Dr. DOA

Courtesy of randomhouse.comSimon R. Green you magnificent bitch. You rarely disappoint (can’t say I was overly fond of the Ghost Chasers) and you really didn’t with Dr. DOA. I have to say, since this came our relatively recently, there may be SPOILERS here. So beware and don’t read if you don’t like them.

The latest in the Secret Histories books finds Eddie Drood wanting to celebrate Christmas with his lady love, Molly Metcalf. Of course, things don’t go as he plans, not when the family needs you.

So off Eddie goes to Drood Hall, ready to kick asses and take names…and promptly pass right the fuck out. What? Seems Eddie has been poisoned and the most likely suspect is a bad guy that no one has ever seen and who may or may not be real, Dr. DOA. Regardless of who did it, Eddie has been poisoned and it likely happened in Drood Hall.

With literally nothing to lose, Eddie takes the case of his own murder to try and save himself and to find the traitor. Meanwhile, quite aside from the fact that he’s dying, someone is out to kill him. They’re possessing people Eddie and Molly know from the old days, using them as proxies to try and take revenge on Eddie for some unknown deed.

From a floating psychic business (which sounded an awful lot like the helicarrier from the Avengers movies) to last chance hospitals and weird science experiments, Eddie and Molly try to find Dr. DOA and a cure. The problem is, even their contacts don’t seem to know if DOA is real and where he/she might be if they are.

Eddie and Molly wreak their own particular brand of havoc in a last chance hospital, an enormous science lab under a mountain and crashed space ship in Wales. Because where else would you have a crashed space ship?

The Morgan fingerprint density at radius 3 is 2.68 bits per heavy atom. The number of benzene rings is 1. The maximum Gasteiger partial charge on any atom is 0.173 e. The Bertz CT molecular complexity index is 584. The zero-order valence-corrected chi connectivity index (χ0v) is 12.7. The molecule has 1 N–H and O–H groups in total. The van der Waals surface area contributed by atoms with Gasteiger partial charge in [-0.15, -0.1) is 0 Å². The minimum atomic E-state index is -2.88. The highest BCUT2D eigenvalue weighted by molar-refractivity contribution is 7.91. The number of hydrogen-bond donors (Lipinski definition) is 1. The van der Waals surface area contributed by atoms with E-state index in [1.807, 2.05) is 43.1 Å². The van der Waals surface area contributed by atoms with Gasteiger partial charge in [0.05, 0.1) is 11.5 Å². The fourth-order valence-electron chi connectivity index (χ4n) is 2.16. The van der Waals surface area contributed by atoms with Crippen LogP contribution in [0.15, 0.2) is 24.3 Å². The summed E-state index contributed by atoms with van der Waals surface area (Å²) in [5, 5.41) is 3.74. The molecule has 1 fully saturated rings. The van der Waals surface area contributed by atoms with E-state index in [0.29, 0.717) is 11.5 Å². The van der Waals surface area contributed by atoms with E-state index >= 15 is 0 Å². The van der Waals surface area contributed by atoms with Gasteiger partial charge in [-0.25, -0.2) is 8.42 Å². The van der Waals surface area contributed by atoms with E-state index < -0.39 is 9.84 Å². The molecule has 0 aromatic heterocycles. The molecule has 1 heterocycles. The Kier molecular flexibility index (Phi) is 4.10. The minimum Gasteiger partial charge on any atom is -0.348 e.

Dr. DOA leads them both around by the nose and by the troubles that they get into, I can only assume that he’s using them to get rid of some competition before he does his final reveal. And what a final reveal it is!

For several books now, Jack Drood (RIP Jack) has been warning Eddie about the Merlin glass and the Something that lives inside it. I don’t know if Jack knew precisely what was inside it but apparently Dr. DOA learned to manipulate it. Because Dr. DOA is Edmund Drood from the alternate dimension where the Droods were all killed. He is Eddie’s mirror universe evil twin and he wants to do the same thing to the Droods in Eddie’s universe that he did to the Droods in his, kill them all.

But Simon, dear man, has left us hanging! That bastard! He leaves us with a cliff hanger of Eddie and Molly trapped in the Armoury as it was transported to the other Drood hall with no way for them to get home or to warn the others of Edmund, a.k.a.-Dr. DOA. *shakes fists* On the one hand, sonofabitch I hate cliff hanger books (see- Dresden Files, Changes). On the other hand, that means at least one more Secret Histories book! I know that Simon is winding down the series he’s writing in favor of singleton books due to health concerns, so I’m happy he didn’t try and do a hasty finish of the Secret Histories like he did with the Ghost Chasers.

All in all, despite the cliff hanger (or maybe because of it), Dr. DOA is a great read. There’s no need to read the other Secret Histories books, but it would certainly give you background. RatingA